NanoViricides, based in Shelton, Connecticut, aims to disrupt viral membranes using soluble polymer surfactants that form spherical micelles. These nanoviricide structures are decorated with up to 1,200 ligands, such as peptides, that bind to viral glycoproteins. The micelles, spherical aggregates similar to oil in water emulsions, then fuse with the viral membrane, damaging it so that it can no longer infect a host cell.
The company had been gearing up for a clinical trial of a topical nanoviricide for treating shingles, but last year it pivoted to focus on COVID-19. In March, it publicized positive results from in vivo studies of two nanoviricides against SARS-CoV-2. In addition to its usual mechanism of viral membrane disruption, one of the nanoviricides carried the antiviral molecule remdesivir in its core. Both nanoviricides significantly extended survival times in rats with lethal coronavirus lung infections as compared with remdesivir treatment alone. Although these study results have not yet been peer reviewed, the company says it is preparing to take the two nanoviricides into clinical trials.
Jackman is also developing antiviral peptides, which slot into the viral membrane and aggregate to form pores. “Once a critical number of holes is formed in a membrane, it’s kind of like Swiss cheese, and it just collapses,” says Jackman, who has used this strategy to successfully treat lethal Zika virus in mice.
For now it’s still early days for all of these technologies. “It’s a very niche area, but I think it’s growing. And there is definitely interest in it,” says Kathie Seley-Radtke, a medicinal chemist at the University of Maryland, Baltimore County, who develops small-molecule antiviral agents and is president-elect of the International Society for Antiviral Research. “The bottom line is, we can’t discard any possibility right now, because COVID is so serious.”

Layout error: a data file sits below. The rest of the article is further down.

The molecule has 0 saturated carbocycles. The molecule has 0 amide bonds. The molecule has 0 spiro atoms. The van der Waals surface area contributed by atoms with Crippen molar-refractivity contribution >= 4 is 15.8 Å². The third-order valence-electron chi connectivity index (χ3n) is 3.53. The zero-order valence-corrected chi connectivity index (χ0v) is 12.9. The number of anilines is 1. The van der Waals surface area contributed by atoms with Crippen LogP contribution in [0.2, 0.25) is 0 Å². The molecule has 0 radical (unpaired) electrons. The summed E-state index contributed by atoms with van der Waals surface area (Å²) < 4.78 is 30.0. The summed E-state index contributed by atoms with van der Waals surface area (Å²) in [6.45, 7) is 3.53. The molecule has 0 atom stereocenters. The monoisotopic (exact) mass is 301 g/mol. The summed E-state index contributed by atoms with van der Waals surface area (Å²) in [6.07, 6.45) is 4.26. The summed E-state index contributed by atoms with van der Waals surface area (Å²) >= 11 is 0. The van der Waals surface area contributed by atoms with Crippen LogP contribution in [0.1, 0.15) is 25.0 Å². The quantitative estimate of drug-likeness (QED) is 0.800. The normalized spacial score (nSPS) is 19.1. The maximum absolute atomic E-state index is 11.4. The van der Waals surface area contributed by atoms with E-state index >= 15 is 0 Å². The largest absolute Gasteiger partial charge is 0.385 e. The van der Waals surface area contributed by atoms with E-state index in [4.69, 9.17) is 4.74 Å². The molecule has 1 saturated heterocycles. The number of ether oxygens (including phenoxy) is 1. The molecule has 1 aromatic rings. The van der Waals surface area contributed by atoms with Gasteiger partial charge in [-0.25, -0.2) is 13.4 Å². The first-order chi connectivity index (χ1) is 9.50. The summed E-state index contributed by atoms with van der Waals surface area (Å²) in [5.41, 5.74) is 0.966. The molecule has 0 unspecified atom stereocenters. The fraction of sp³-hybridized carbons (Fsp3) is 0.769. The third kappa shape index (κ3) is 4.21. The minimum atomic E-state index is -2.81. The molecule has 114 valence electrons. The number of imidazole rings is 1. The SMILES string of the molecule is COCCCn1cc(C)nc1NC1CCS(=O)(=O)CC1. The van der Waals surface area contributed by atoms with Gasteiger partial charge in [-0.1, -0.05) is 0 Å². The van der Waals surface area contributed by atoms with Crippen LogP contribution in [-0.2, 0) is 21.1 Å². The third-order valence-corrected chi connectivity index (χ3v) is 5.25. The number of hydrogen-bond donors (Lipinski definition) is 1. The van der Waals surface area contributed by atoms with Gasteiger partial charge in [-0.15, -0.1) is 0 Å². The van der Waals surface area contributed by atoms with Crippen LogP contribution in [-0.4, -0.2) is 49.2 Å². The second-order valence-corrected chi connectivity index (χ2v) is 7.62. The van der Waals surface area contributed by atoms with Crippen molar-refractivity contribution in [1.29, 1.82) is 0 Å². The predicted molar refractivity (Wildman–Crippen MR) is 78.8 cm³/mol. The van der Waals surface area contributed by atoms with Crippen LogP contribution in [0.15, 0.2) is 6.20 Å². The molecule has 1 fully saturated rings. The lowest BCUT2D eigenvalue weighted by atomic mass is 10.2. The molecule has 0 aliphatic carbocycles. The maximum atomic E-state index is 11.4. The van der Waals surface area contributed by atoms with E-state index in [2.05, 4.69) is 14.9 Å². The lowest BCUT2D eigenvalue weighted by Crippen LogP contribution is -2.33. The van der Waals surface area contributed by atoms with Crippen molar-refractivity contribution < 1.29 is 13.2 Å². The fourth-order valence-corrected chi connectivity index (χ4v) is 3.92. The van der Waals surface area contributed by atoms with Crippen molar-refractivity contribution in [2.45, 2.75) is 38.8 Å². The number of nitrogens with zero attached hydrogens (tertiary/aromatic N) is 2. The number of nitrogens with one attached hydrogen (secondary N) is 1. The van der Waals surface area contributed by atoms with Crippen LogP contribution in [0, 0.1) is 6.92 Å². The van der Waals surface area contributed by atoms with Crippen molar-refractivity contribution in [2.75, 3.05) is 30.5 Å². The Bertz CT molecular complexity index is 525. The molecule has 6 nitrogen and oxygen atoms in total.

Jackman adds that pharma and biotech companies are generally taking a cautious approach to therapeutic nanomaterials. There are still concerns about bioaccumulation of the nanoparticles, for example, and potential long-term side effects. But he says the recent progress with lipid nanoparticles in mRNA vaccines clearly shows that nanomaterials can be useful in tackling viruses, which may bolster confidence.
Another barrier is that many of the in vivo studies on these materials have used a diverse range of protocols, making them difficult to compare. Some protocols involve preincubating the antiviral nanomaterial with the virus before administering the mix to an animal, or giving the antiviral to the animal before exposure to a virus. To help more nanomaterials move into clinical trials, Jackman suggests that researchers need to agree on standardized animal models and performance benchmarks, and focus on evaluating antiviral nanomaterials in animals that are infected with a virus first. “The material science is just awesome for all these concepts,” Jackman says. “I think that the next frontier is to really make this more translational.”
Read the original article on Scientific American.